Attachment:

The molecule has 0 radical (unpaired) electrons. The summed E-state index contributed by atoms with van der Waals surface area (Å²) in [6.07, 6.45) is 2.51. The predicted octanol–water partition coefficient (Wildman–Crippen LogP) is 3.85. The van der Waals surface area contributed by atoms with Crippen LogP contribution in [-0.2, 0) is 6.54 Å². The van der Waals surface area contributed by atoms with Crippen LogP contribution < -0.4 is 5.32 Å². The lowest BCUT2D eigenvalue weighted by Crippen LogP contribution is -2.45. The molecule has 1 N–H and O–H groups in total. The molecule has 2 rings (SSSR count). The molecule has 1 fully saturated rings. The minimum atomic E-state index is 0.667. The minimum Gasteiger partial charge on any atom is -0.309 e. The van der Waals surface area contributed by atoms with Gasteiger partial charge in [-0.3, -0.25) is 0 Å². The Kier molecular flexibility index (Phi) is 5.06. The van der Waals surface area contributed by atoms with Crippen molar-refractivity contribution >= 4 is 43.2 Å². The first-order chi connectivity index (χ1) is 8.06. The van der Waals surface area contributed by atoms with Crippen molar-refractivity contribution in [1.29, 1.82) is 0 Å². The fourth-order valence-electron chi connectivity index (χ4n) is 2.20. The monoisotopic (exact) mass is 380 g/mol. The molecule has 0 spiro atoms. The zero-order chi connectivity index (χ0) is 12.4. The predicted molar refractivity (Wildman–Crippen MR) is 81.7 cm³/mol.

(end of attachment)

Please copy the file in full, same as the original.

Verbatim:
The molecule has 0 radical (unpaired) electrons. The summed E-state index contributed by atoms with van der Waals surface area (Å²) in [6.07, 6.45) is 2.51. The predicted octanol–water partition coefficient (Wildman–Crippen LogP) is 3.85. The van der Waals surface area contributed by atoms with Crippen LogP contribution in [-0.2, 0) is 6.54 Å². The van der Waals surface area contributed by atoms with Crippen LogP contribution < -0.4 is 5.32 Å². The lowest BCUT2D eigenvalue weighted by Crippen LogP contribution is -2.45. The molecule has 1 N–H and O–H groups in total. The molecule has 2 rings (SSSR count). The molecule has 1 fully saturated rings. The minimum atomic E-state index is 0.667. The minimum Gasteiger partial charge on any atom is -0.309 e. The van der Waals surface area contributed by atoms with Gasteiger partial charge in [-0.3, -0.25) is 0 Å². The Kier molecular flexibility index (Phi) is 5.06. The van der Waals surface area contributed by atoms with Crippen molar-refractivity contribution >= 4 is 43.2 Å². The first-order chi connectivity index (χ1) is 8.06. The van der Waals surface area contributed by atoms with Crippen molar-refractivity contribution in [1.29, 1.82) is 0 Å². The fourth-order valence-electron chi connectivity index (χ4n) is 2.20. The monoisotopic (exact) mass is 380 g/mol. The molecule has 0 spiro atoms. The zero-order chi connectivity index (χ0) is 12.4. The predicted molar refractivity (Wildman–Crippen MR) is 81.7 cm³/mol.